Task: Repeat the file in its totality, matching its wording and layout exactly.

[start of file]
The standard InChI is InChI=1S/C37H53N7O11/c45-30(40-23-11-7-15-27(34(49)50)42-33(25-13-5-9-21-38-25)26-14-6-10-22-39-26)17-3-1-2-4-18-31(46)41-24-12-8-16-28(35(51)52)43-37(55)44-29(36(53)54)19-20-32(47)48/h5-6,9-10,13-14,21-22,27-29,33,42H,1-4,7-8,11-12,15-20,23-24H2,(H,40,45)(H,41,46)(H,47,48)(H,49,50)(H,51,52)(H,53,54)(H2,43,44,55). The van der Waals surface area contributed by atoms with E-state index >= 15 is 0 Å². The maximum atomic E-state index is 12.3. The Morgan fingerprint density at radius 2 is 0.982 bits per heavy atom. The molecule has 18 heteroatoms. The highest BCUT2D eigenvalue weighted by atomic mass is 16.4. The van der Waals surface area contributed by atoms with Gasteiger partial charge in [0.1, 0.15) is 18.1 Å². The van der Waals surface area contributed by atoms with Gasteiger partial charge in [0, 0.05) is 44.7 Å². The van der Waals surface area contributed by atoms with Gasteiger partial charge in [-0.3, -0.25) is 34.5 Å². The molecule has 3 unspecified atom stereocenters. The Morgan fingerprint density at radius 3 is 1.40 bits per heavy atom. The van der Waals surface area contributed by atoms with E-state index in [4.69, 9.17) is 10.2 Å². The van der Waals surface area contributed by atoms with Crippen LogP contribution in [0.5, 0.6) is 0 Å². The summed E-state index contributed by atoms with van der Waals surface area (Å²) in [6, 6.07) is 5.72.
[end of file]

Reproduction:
The standard InChI is InChI=1S/C37H53N7O11/c45-30(40-23-11-7-15-27(34(49)50)42-33(25-13-5-9-21-38-25)26-14-6-10-22-39-26)17-3-1-2-4-18-31(46)41-24-12-8-16-28(35(51)52)43-37(55)44-29(36(53)54)19-20-32(47)48/h5-6,9-10,13-14,21-22,27-29,33,42H,1-4,7-8,11-12,15-20,23-24H2,(H,40,45)(H,41,46)(H,47,48)(H,49,50)(H,51,52)(H,53,54)(H2,43,44,55). The van der Waals surface area contributed by atoms with E-state index >= 15 is 0 Å². The maximum atomic E-state index is 12.3. The Morgan fingerprint density at radius 2 is 0.982 bits per heavy atom. The molecule has 18 heteroatoms. The highest BCUT2D eigenvalue weighted by atomic mass is 16.4. The van der Waals surface area contributed by atoms with Gasteiger partial charge in [0.1, 0.15) is 18.1 Å². The van der Waals surface area contributed by atoms with Gasteiger partial charge in [0, 0.05) is 44.7 Å². The van der Waals surface area contributed by atoms with Gasteiger partial charge in [-0.3, -0.25) is 34.5 Å². The molecule has 3 unspecified atom stereocenters. The Morgan fingerprint density at radius 3 is 1.40 bits per heavy atom. The van der Waals surface area contributed by atoms with E-state index in [4.69, 9.17) is 10.2 Å². The van der Waals surface area contributed by atoms with Crippen LogP contribution in [0.5, 0.6) is 0 Å². The summed E-state index contributed by atoms with van der Waals surface area (Å²) in [6, 6.07) is 5.72.